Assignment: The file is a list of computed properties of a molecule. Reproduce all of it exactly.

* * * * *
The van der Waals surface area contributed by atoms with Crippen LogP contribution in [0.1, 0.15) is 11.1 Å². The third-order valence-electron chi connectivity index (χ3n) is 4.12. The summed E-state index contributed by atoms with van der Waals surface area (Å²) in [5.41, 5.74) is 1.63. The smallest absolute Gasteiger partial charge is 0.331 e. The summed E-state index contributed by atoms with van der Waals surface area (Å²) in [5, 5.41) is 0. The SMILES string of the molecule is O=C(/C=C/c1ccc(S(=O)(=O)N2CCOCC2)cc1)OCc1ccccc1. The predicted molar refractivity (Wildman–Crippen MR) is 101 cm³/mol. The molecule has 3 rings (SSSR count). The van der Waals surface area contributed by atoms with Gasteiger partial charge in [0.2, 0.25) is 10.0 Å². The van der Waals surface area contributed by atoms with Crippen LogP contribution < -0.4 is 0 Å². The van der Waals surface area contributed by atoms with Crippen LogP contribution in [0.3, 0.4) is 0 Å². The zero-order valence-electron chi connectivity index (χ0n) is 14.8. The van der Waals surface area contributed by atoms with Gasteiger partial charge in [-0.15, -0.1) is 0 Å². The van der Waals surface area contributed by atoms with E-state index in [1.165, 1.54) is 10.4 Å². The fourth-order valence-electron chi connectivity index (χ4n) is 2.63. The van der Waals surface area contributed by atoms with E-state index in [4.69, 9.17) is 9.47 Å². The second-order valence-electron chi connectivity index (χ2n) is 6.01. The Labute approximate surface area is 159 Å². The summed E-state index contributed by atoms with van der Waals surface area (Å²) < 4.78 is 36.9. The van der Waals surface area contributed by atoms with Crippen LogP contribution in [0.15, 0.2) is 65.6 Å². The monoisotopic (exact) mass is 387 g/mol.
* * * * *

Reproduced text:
The van der Waals surface area contributed by atoms with Crippen LogP contribution in [0.1, 0.15) is 11.1 Å². The third-order valence-electron chi connectivity index (χ3n) is 4.12. The summed E-state index contributed by atoms with van der Waals surface area (Å²) in [5.41, 5.74) is 1.63. The smallest absolute Gasteiger partial charge is 0.331 e. The summed E-state index contributed by atoms with van der Waals surface area (Å²) in [5, 5.41) is 0. The SMILES string of the molecule is O=C(/C=C/c1ccc(S(=O)(=O)N2CCOCC2)cc1)OCc1ccccc1. The predicted molar refractivity (Wildman–Crippen MR) is 101 cm³/mol. The molecule has 3 rings (SSSR count). The van der Waals surface area contributed by atoms with Gasteiger partial charge in [0.2, 0.25) is 10.0 Å². The van der Waals surface area contributed by atoms with Crippen LogP contribution < -0.4 is 0 Å². The van der Waals surface area contributed by atoms with Crippen LogP contribution in [0.3, 0.4) is 0 Å². The zero-order valence-electron chi connectivity index (χ0n) is 14.8. The van der Waals surface area contributed by atoms with Gasteiger partial charge in [-0.15, -0.1) is 0 Å². The van der Waals surface area contributed by atoms with E-state index in [1.165, 1.54) is 10.4 Å². The fourth-order valence-electron chi connectivity index (χ4n) is 2.63. The van der Waals surface area contributed by atoms with E-state index in [4.69, 9.17) is 9.47 Å². The second-order valence-electron chi connectivity index (χ2n) is 6.01. The Labute approximate surface area is 159 Å². The summed E-state index contributed by atoms with van der Waals surface area (Å²) < 4.78 is 36.9. The van der Waals surface area contributed by atoms with Crippen LogP contribution in [0.15, 0.2) is 65.6 Å². The monoisotopic (exact) mass is 387 g/mol.